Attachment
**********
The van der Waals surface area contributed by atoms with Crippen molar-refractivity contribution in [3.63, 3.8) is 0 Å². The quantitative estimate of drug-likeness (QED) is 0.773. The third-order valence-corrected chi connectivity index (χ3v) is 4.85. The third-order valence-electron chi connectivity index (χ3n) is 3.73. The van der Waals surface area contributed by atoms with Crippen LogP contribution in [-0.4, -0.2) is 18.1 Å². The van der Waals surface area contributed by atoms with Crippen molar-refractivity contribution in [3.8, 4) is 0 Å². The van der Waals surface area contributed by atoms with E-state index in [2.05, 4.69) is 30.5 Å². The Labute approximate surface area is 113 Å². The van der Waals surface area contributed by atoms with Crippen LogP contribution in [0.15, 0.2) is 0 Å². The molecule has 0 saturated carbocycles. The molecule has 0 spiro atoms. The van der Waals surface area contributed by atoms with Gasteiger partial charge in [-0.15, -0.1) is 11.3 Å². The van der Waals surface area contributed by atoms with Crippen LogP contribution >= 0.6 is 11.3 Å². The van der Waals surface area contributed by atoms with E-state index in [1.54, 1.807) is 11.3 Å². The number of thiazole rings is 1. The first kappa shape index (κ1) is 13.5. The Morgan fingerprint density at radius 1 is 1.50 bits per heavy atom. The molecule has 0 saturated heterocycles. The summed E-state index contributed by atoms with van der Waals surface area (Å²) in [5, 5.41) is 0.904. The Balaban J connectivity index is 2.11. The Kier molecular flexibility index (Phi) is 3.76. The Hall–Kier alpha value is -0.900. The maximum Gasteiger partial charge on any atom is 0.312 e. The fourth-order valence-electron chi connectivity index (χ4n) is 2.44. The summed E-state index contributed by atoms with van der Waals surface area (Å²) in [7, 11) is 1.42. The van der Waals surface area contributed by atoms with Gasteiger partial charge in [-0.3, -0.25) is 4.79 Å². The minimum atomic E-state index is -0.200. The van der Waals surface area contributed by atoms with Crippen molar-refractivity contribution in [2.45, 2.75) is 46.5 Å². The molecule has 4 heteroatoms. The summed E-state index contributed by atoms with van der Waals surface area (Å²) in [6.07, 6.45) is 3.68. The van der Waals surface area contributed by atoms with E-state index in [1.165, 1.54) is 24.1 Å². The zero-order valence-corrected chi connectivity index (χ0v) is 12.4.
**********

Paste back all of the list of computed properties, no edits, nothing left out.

The van der Waals surface area contributed by atoms with Crippen molar-refractivity contribution in [3.63, 3.8) is 0 Å². The quantitative estimate of drug-likeness (QED) is 0.773. The third-order valence-corrected chi connectivity index (χ3v) is 4.85. The third-order valence-electron chi connectivity index (χ3n) is 3.73. The van der Waals surface area contributed by atoms with Crippen LogP contribution in [-0.4, -0.2) is 18.1 Å². The van der Waals surface area contributed by atoms with Crippen molar-refractivity contribution in [3.8, 4) is 0 Å². The van der Waals surface area contributed by atoms with E-state index in [2.05, 4.69) is 30.5 Å². The Labute approximate surface area is 113 Å². The van der Waals surface area contributed by atoms with Crippen LogP contribution in [0.15, 0.2) is 0 Å². The molecule has 0 saturated carbocycles. The molecule has 0 spiro atoms. The van der Waals surface area contributed by atoms with Gasteiger partial charge in [-0.15, -0.1) is 11.3 Å². The van der Waals surface area contributed by atoms with Crippen LogP contribution >= 0.6 is 11.3 Å². The van der Waals surface area contributed by atoms with E-state index in [1.54, 1.807) is 11.3 Å². The number of thiazole rings is 1. The first kappa shape index (κ1) is 13.5. The Morgan fingerprint density at radius 1 is 1.50 bits per heavy atom. The molecule has 0 saturated heterocycles. The summed E-state index contributed by atoms with van der Waals surface area (Å²) in [5, 5.41) is 0.904. The Balaban J connectivity index is 2.11. The Kier molecular flexibility index (Phi) is 3.76. The Hall–Kier alpha value is -0.900. The maximum Gasteiger partial charge on any atom is 0.312 e. The fourth-order valence-electron chi connectivity index (χ4n) is 2.44. The summed E-state index contributed by atoms with van der Waals surface area (Å²) in [7, 11) is 1.42. The van der Waals surface area contributed by atoms with Gasteiger partial charge in [-0.3, -0.25) is 4.79 Å². The minimum atomic E-state index is -0.200. The van der Waals surface area contributed by atoms with Crippen molar-refractivity contribution in [2.45, 2.75) is 46.5 Å². The molecule has 4 heteroatoms. The summed E-state index contributed by atoms with van der Waals surface area (Å²) in [6.07, 6.45) is 3.68. The van der Waals surface area contributed by atoms with E-state index in [1.165, 1.54) is 24.1 Å². The zero-order valence-corrected chi connectivity index (χ0v) is 12.4.